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Mild-to-moderate zinc deficiency may be relatively common worldwide, but the public health importance of this degree of zinc deficiency is not well defined. The purpose of this review was to provide a conceptual framework for evaluating the public health importance of maternal zinc deficiency as it relates to fetal growth and development, complications of pregnancy, labor and delivery, and maternal and infant health. The mechanisms through which zinc deficiency could influence health outcomes are well described. The results of experimental studies conducted in animal models have motivated concern about the potential health effects of mild-to-moderate maternal zinc deficiency. Observational studies in human populations have produced strong associations between poor maternal zinc status and various indicators of poor pregnancy outcome, but supplementation trials have not produced strong, or even consistent results. Supplementation trials are needed to define the public health importance of maternal zinc deficiency worldwide.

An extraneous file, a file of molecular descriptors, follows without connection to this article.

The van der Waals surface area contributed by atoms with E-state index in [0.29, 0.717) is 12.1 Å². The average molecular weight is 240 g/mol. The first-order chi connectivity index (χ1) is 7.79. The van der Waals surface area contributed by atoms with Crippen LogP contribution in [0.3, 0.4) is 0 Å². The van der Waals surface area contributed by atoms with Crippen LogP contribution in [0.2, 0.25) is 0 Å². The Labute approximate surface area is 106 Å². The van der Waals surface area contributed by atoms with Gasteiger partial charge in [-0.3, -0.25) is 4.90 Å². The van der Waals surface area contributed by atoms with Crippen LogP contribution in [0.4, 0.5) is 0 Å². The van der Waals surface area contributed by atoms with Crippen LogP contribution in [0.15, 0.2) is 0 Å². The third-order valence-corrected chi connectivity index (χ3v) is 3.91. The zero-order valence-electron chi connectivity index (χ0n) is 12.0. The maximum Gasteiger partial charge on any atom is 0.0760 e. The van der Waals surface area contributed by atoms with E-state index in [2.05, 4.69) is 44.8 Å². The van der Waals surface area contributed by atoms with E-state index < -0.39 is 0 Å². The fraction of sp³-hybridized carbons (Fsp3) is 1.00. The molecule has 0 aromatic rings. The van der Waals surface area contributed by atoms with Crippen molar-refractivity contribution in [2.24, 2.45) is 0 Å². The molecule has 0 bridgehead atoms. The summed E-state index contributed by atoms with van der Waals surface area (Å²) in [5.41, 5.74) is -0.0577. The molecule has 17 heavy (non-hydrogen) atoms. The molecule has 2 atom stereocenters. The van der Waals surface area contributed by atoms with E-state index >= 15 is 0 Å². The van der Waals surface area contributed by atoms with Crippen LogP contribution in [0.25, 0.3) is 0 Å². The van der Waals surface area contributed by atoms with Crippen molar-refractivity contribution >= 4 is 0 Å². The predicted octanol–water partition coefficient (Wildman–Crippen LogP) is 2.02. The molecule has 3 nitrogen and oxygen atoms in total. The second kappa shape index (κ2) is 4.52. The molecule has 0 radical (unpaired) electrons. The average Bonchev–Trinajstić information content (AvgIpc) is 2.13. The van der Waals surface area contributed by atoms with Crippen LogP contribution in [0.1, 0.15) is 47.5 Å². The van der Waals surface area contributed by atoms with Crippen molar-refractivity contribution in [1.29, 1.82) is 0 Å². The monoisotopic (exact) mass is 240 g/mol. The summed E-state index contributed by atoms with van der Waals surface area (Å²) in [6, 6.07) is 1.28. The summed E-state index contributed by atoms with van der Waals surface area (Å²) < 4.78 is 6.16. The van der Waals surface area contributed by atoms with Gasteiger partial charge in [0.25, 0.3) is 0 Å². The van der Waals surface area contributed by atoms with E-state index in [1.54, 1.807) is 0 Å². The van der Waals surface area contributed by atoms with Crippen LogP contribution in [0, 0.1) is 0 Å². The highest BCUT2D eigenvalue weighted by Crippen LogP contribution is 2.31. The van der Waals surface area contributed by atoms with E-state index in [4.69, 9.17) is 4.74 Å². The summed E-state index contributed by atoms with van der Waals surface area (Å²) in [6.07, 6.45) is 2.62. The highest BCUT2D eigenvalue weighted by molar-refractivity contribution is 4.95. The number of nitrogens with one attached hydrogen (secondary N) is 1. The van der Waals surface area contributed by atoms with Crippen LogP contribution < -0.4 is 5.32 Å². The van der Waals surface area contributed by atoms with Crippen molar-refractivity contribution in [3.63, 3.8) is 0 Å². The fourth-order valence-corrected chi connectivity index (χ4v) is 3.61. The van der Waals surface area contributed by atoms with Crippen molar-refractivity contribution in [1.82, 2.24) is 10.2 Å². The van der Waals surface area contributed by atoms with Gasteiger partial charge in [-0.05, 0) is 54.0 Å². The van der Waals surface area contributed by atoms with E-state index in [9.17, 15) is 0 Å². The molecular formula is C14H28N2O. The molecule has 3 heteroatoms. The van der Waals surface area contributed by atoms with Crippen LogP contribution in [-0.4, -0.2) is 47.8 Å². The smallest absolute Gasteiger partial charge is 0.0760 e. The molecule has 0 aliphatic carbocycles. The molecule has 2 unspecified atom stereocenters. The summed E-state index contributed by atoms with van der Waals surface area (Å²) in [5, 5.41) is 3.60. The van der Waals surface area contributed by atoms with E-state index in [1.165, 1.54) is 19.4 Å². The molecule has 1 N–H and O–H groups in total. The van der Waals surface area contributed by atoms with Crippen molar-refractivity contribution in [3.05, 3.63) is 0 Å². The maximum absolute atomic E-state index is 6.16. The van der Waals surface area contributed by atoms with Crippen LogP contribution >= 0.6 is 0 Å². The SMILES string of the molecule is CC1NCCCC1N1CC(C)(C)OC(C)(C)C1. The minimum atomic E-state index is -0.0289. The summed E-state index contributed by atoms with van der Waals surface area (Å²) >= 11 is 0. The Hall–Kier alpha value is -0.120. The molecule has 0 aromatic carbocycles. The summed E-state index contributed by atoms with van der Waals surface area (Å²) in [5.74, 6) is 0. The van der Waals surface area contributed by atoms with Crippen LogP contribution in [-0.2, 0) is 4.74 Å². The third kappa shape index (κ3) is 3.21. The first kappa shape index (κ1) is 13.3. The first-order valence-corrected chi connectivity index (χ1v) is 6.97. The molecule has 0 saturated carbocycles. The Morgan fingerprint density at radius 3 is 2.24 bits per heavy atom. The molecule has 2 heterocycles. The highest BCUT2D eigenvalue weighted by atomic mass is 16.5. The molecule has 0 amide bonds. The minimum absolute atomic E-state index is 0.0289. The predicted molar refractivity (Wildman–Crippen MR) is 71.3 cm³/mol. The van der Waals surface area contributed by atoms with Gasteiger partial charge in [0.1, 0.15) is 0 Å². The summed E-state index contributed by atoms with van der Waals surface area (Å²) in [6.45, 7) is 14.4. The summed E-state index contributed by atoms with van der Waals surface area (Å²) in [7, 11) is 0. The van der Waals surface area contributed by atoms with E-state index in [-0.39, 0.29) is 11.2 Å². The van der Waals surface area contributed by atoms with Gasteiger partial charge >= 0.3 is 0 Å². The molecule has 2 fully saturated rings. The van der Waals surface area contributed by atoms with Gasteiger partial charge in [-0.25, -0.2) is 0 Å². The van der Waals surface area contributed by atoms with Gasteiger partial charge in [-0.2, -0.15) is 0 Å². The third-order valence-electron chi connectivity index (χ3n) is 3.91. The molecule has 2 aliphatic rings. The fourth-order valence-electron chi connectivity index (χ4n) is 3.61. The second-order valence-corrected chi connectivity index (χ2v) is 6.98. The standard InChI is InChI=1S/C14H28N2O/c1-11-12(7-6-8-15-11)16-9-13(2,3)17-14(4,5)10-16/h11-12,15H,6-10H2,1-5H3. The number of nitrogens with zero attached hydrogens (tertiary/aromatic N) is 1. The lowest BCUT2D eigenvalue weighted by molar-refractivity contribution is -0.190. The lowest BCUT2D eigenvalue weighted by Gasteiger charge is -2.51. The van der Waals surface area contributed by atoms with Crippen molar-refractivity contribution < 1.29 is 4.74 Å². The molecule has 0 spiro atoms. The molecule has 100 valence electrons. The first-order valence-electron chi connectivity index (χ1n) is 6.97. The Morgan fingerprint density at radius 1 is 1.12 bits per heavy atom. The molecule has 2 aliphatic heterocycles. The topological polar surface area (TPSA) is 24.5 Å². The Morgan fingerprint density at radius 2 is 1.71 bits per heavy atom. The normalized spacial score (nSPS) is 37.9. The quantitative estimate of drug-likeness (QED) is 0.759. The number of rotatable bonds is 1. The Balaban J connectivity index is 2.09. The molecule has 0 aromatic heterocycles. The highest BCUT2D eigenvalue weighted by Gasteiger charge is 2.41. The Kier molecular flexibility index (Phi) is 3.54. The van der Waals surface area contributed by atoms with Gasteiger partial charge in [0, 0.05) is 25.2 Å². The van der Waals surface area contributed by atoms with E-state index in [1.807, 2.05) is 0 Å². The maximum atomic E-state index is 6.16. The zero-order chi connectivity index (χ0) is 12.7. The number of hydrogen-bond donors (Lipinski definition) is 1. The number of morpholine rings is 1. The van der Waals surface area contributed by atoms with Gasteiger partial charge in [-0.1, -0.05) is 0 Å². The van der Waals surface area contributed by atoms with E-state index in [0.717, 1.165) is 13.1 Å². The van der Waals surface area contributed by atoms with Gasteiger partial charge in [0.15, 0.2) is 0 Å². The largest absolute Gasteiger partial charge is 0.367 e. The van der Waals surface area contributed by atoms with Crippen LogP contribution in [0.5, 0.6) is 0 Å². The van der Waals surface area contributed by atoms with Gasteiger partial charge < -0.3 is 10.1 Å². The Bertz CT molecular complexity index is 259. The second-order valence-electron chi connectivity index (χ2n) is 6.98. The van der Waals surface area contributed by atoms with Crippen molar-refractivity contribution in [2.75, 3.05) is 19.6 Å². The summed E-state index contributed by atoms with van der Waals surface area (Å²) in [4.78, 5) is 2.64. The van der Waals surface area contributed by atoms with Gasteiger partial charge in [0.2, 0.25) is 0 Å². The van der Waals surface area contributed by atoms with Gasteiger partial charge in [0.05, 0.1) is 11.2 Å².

Original publication

DOI

10.1093/ajcn/68.2.499s

Type

Journal

The American journal of clinical nutrition

Publication Date

08/1998

Volume

68

Pages

499S - 508S

Addresses

Center for Human Nutrition, the Department of International Health, The Johns Hopkins School of Public Health, Baltimore, MD 21205, USA. lcaulfie@jhsph.edu

Keywords

Brain, Humans, Pregnancy Complications, Zinc, Infant Behavior, Immunity, Embryonic and Fetal Development, Pregnancy, Dietary Supplements, Infant, Newborn, Female